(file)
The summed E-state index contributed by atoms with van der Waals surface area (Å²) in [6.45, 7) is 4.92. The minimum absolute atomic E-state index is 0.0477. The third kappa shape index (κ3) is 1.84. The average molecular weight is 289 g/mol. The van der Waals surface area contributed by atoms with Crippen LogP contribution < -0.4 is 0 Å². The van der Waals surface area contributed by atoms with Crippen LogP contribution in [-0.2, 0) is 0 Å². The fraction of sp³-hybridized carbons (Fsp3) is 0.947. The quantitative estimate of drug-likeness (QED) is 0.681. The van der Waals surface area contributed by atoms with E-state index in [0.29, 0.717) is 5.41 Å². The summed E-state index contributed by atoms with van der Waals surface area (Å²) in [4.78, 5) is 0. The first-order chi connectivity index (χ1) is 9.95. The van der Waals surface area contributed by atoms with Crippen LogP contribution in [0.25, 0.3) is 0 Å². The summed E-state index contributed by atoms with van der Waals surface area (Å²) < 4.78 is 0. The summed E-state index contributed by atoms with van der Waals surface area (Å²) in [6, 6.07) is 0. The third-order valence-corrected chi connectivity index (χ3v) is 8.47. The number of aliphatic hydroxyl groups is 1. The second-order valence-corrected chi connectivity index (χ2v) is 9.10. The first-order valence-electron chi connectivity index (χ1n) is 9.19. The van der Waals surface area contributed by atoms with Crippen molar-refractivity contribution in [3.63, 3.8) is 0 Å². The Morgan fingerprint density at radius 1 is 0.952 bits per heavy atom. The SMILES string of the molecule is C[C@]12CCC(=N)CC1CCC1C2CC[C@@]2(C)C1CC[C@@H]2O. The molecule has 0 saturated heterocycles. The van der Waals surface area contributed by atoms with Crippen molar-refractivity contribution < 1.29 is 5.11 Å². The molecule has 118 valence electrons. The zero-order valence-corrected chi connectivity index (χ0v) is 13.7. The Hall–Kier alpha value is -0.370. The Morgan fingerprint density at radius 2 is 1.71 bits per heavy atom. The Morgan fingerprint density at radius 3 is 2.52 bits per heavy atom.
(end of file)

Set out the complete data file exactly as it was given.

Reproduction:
The summed E-state index contributed by atoms with van der Waals surface area (Å²) in [6.45, 7) is 4.92. The minimum absolute atomic E-state index is 0.0477. The third kappa shape index (κ3) is 1.84. The average molecular weight is 289 g/mol. The van der Waals surface area contributed by atoms with Crippen LogP contribution < -0.4 is 0 Å². The van der Waals surface area contributed by atoms with Crippen LogP contribution in [-0.2, 0) is 0 Å². The fraction of sp³-hybridized carbons (Fsp3) is 0.947. The quantitative estimate of drug-likeness (QED) is 0.681. The van der Waals surface area contributed by atoms with E-state index in [0.29, 0.717) is 5.41 Å². The summed E-state index contributed by atoms with van der Waals surface area (Å²) in [4.78, 5) is 0. The first-order chi connectivity index (χ1) is 9.95. The van der Waals surface area contributed by atoms with Crippen LogP contribution in [0.25, 0.3) is 0 Å². The summed E-state index contributed by atoms with van der Waals surface area (Å²) < 4.78 is 0. The summed E-state index contributed by atoms with van der Waals surface area (Å²) in [6, 6.07) is 0. The third-order valence-corrected chi connectivity index (χ3v) is 8.47. The number of aliphatic hydroxyl groups is 1. The second-order valence-corrected chi connectivity index (χ2v) is 9.10. The first-order valence-electron chi connectivity index (χ1n) is 9.19. The van der Waals surface area contributed by atoms with Crippen molar-refractivity contribution in [3.63, 3.8) is 0 Å². The Morgan fingerprint density at radius 1 is 0.952 bits per heavy atom. The SMILES string of the molecule is C[C@]12CCC(=N)CC1CCC1C2CC[C@@]2(C)C1CC[C@@H]2O. The molecule has 0 saturated heterocycles. The van der Waals surface area contributed by atoms with Crippen molar-refractivity contribution < 1.29 is 5.11 Å². The molecule has 118 valence electrons. The zero-order valence-corrected chi connectivity index (χ0v) is 13.7. The Hall–Kier alpha value is -0.370. The Morgan fingerprint density at radius 2 is 1.71 bits per heavy atom. The Morgan fingerprint density at radius 3 is 2.52 bits per heavy atom.